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- Subject: Re: New meaning of the term "Sputnik"
- From: KHMan <keinhong@...>
- Date: Wed, 25 Jul 2012 09:53:00 +0800
On 7/25/2012 5:50 AM, Leo Razoumov wrote:
On Mon, Jul 23, 2012 at 11:50 PM, Yuri Takhteyev wrote:
When Korolev's team finally got around
to building one, they called it "Prosteishii sputnik 1" - "Basic
It is summer time (in the Northern hemisphere) and some people might
have spare time while on vacation.
A good book on the history of the Russian Space Program was translated
in English and is available at Amazon for $1.99/volume
Boris Chertok "Rockets and People - Volume I [Kindle Edition]" for $1.99
There are also volumes 2,3 and 4.
[Totally off topic] NASA's History Program Office helped with the
English translation of Chertok's memoirs and a quick googling will
get you the PDFs at NASA. I eyed it at NASA publications last year
but have not got around to reading them.
The whole Sputnik 1 launch was very ad-hoc and to a some degree an act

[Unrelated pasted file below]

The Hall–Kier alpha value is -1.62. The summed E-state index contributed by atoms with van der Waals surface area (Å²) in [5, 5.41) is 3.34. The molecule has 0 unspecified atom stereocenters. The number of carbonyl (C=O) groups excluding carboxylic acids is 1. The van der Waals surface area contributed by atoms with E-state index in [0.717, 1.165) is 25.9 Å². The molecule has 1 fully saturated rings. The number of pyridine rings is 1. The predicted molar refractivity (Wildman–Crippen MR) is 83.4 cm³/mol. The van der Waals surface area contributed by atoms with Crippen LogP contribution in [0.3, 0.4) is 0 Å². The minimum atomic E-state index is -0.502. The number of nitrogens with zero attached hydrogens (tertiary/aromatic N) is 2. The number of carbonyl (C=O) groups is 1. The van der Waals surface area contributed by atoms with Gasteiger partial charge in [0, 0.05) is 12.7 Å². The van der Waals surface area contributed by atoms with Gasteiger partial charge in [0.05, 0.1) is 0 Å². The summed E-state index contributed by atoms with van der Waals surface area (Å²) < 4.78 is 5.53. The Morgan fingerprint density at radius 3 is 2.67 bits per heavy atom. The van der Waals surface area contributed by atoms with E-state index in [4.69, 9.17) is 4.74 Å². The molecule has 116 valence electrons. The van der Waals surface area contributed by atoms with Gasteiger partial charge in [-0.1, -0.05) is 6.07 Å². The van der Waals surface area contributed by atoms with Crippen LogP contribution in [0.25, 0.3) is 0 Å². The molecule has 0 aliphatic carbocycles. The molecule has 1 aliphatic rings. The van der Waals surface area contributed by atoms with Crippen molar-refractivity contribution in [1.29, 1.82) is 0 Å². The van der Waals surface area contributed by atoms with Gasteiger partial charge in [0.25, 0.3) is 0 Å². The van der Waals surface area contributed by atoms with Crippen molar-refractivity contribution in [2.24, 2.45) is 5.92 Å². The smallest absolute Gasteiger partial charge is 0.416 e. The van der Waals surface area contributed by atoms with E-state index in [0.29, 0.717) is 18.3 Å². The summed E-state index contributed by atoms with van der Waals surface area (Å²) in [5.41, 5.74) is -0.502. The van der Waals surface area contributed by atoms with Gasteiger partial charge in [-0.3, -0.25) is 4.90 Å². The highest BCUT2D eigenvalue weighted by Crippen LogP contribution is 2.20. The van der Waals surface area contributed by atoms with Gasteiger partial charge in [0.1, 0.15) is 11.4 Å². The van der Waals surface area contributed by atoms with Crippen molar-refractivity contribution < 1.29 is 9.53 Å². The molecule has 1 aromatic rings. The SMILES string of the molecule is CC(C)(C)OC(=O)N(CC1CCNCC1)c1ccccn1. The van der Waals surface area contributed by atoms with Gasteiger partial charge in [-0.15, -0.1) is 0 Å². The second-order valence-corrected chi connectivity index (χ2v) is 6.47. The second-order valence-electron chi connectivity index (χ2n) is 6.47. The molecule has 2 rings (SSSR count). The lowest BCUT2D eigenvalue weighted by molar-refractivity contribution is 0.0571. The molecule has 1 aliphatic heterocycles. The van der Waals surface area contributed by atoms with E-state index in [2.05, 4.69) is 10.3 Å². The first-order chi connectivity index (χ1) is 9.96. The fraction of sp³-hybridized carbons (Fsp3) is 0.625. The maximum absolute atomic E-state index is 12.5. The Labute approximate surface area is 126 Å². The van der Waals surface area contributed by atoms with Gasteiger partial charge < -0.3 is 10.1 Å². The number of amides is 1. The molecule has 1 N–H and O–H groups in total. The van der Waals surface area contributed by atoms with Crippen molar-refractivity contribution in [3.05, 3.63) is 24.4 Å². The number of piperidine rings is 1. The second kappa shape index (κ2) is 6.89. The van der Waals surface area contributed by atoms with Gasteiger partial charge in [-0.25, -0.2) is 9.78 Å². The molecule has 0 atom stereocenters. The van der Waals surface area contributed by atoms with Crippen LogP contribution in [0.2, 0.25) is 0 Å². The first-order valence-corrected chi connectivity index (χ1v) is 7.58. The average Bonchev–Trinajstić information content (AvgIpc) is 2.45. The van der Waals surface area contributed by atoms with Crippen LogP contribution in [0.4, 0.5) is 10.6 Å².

of desperation. The previous tests revealed that the military payload
that R-7 ICBMs were supposed to carry was disintegrating on reentry
into dense atmosphere. To buy time to redesign the payload shield and
to deflect the criticism Sergey Korolev decided to try payload that
only goes up and does not need to get down. The rest is the History...
IMHO Korolev knew exactly what he was doing. The higher-ups, not
so much. Remember, it was the International Geophysical Year and
both sides had public plans for artificial satellites. The
intended satellite, Sputnik 2, was almost complete, but Vanguard
was a (non-military) competitor and von Braun at Huntsville was
straining at the leash, threatening to do it as soon as he got any
kind of go-ahead. Build a stop-gap, get it orbited quickly. Full
marks to Korolev. :-)
Kein-Hong Man (esq.)
Kuala Lumpur, Malaysia